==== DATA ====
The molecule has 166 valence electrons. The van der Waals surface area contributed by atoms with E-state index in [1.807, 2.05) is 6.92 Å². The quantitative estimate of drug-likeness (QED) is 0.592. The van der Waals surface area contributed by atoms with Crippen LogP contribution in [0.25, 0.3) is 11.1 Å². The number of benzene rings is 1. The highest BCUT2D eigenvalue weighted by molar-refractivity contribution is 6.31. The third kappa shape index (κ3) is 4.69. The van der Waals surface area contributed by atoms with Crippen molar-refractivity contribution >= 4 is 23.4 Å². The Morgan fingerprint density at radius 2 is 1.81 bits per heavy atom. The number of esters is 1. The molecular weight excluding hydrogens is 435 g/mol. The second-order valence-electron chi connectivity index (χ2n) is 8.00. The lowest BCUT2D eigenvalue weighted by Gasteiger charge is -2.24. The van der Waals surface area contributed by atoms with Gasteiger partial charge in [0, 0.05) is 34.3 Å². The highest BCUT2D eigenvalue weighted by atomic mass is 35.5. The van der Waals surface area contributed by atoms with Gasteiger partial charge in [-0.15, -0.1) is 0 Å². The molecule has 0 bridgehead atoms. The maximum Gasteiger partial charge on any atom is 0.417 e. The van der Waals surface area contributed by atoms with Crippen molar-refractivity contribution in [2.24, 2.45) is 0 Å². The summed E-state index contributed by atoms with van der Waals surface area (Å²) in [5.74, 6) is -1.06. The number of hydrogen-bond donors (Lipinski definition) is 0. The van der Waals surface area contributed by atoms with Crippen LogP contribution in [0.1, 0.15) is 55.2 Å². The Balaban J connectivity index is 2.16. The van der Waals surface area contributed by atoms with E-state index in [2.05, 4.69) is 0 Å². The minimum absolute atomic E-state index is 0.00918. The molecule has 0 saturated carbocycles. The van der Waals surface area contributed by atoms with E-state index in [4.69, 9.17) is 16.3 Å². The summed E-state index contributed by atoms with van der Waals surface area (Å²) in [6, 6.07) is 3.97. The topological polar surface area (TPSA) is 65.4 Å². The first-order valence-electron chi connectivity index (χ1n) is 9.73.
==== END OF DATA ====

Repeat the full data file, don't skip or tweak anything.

The molecule has 166 valence electrons. The van der Waals surface area contributed by atoms with E-state index in [1.807, 2.05) is 6.92 Å². The quantitative estimate of drug-likeness (QED) is 0.592. The van der Waals surface area contributed by atoms with Crippen LogP contribution in [0.25, 0.3) is 11.1 Å². The number of benzene rings is 1. The highest BCUT2D eigenvalue weighted by molar-refractivity contribution is 6.31. The third kappa shape index (κ3) is 4.69. The van der Waals surface area contributed by atoms with Crippen molar-refractivity contribution >= 4 is 23.4 Å². The Morgan fingerprint density at radius 2 is 1.81 bits per heavy atom. The number of esters is 1. The molecular weight excluding hydrogens is 435 g/mol. The second-order valence-electron chi connectivity index (χ2n) is 8.00. The lowest BCUT2D eigenvalue weighted by Gasteiger charge is -2.24. The van der Waals surface area contributed by atoms with Gasteiger partial charge in [0, 0.05) is 34.3 Å². The highest BCUT2D eigenvalue weighted by atomic mass is 35.5. The van der Waals surface area contributed by atoms with Gasteiger partial charge in [-0.15, -0.1) is 0 Å². The molecule has 0 bridgehead atoms. The maximum Gasteiger partial charge on any atom is 0.417 e. The van der Waals surface area contributed by atoms with Crippen molar-refractivity contribution in [2.24, 2.45) is 0 Å². The summed E-state index contributed by atoms with van der Waals surface area (Å²) in [5.74, 6) is -1.06. The number of hydrogen-bond donors (Lipinski definition) is 0. The van der Waals surface area contributed by atoms with Crippen LogP contribution in [0.1, 0.15) is 55.2 Å². The Balaban J connectivity index is 2.16. The van der Waals surface area contributed by atoms with E-state index in [2.05, 4.69) is 0 Å². The minimum absolute atomic E-state index is 0.00918. The molecule has 0 saturated carbocycles. The van der Waals surface area contributed by atoms with E-state index in [4.69, 9.17) is 16.3 Å². The summed E-state index contributed by atoms with van der Waals surface area (Å²) in [6, 6.07) is 3.97. The topological polar surface area (TPSA) is 65.4 Å². The first-order valence-electron chi connectivity index (χ1n) is 9.73.